Huge increase in law school applications

UPDATE August 2012: Please note the date on this blog post—it’s from 2010 and does not describe the current state of admissions. I’m leaving it up because it may be of interest to some of you to know how application volume has fluctuated.

As expected, the economy is sending people out of the job market and into law and graduate school, in large numbers. Taking on significant debt is not in fact a good strategy for riding out a poor economy, especially given the uncertainty of any commensurate pay-off, but that doesn’t seem to be slowing down the rush to law school:

Officials at many law schools reported substantial increases in applications over last year. Washington University in St. Louis has had a 19 percent year-to-date increase in applications to its college of law. At the University of San Francisco School of Law, applications are up 35 percent over last year, and at the University of Iowa’s College of Law, applications are up 39 percent.

Some increases are more explicable than others. Applications to the Maurer School of Law at Indiana University have risen 54 percent this year, which may be related to its rise in the U.S. News & World Report rankings to 23 in 2009, from 36 the year before.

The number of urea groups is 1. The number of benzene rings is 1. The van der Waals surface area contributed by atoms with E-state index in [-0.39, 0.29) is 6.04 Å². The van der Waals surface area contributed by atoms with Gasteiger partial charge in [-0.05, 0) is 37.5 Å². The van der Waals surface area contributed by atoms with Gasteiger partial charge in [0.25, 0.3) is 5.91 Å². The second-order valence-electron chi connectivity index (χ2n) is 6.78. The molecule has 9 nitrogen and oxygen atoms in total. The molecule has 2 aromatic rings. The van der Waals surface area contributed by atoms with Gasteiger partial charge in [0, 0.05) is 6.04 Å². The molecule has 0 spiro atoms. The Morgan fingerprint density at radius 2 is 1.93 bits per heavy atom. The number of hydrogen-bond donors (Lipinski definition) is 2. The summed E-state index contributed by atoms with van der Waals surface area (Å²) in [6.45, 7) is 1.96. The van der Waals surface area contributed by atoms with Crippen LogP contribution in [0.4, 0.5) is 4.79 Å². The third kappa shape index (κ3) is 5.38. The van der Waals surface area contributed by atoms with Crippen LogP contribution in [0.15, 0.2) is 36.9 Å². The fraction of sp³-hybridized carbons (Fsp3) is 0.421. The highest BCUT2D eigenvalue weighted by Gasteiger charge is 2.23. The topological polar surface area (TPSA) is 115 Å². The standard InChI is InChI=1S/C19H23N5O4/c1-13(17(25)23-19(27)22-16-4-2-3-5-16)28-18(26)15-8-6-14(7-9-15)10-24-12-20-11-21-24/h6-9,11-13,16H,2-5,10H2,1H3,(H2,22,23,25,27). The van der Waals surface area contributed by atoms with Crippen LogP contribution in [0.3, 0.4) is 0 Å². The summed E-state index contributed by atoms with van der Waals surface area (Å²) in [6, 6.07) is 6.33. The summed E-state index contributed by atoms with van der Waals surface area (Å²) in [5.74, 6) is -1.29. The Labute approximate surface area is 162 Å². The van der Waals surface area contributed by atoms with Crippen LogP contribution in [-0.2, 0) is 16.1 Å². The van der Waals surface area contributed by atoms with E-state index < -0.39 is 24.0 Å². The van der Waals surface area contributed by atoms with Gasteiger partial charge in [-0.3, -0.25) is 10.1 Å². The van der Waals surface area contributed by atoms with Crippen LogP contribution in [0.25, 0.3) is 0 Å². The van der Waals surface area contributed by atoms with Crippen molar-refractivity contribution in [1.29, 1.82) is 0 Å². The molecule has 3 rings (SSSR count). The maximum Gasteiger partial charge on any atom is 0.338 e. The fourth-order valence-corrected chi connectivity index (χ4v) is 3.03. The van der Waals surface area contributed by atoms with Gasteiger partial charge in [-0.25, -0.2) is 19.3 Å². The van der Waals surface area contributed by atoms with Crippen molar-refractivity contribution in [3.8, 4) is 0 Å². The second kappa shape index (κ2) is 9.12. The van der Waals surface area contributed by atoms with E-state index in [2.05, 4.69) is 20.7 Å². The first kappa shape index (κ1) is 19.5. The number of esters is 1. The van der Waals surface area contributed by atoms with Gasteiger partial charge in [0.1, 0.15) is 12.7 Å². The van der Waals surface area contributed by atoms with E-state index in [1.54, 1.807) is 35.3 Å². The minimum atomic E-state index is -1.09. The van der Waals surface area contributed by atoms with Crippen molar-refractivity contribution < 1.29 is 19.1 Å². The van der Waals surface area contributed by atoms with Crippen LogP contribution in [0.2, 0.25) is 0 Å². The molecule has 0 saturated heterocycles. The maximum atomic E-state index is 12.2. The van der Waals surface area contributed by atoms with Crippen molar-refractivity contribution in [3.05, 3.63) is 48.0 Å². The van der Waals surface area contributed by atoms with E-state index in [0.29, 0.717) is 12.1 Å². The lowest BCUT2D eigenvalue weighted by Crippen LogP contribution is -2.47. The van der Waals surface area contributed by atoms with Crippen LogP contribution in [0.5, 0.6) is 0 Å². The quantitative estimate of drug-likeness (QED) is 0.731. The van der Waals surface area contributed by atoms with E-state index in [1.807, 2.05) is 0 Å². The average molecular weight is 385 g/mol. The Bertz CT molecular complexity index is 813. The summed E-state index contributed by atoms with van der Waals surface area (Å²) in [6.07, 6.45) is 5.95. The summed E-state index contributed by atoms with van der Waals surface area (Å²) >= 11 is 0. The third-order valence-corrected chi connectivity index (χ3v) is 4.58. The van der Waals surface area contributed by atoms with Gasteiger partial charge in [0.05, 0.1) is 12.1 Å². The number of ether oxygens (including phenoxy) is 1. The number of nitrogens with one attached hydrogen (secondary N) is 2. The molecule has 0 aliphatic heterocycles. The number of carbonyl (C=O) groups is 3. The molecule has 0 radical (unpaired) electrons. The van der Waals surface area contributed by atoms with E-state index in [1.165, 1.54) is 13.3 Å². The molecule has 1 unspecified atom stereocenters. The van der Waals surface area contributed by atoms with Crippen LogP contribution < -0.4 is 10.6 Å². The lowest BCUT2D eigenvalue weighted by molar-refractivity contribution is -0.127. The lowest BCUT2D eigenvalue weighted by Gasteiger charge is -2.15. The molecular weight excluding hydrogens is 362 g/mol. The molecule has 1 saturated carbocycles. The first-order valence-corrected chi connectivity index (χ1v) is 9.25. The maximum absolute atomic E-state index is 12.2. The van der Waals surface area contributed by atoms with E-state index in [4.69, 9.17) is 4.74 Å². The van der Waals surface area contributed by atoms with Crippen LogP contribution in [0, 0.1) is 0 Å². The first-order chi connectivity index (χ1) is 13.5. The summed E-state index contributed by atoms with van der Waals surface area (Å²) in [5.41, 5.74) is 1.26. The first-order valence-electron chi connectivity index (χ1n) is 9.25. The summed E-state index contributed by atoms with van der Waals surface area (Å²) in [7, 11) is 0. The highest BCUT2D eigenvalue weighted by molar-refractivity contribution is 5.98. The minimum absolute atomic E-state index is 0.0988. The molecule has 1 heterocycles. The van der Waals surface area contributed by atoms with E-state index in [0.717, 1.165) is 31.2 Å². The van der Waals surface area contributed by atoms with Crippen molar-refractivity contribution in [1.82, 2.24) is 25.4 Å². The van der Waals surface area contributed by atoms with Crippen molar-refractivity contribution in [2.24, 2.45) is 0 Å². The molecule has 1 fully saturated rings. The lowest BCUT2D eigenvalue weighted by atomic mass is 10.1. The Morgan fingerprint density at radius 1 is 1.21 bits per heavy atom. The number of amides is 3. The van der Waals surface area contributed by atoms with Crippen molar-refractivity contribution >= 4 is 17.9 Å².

But at Cornell University’s Law School, whose ranking has remained relatively stable, applications are up 44 percent, and no one is quite sure of the reason for such a large increase.

 

Richard Geiger, dean of admissions, said: “I’m a little thrown off by the fact that our increase is much bigger than expected. There’s nothing big we’re doing to explain that kind of increase.”

What does this mean in real terms for those of you applying this year?  More competition and a tougher road to admission.  The number of seats available in law schools has not increased comparably, meaning more applicants are competing for the same number of spots.  The hard truth is that many of you should expect to see more rejections and wait-lists than you would have in prior years.  If you have not yet filed an application, and are therefore later in the admission cycle to begin with, you might want to (re)consider postponing your application for a year or two, until the admissions fever subsides (as it surely will).  At the very least, those of you are preparing to graduate in May should be pursuing a job search at the same time as you complete the application process.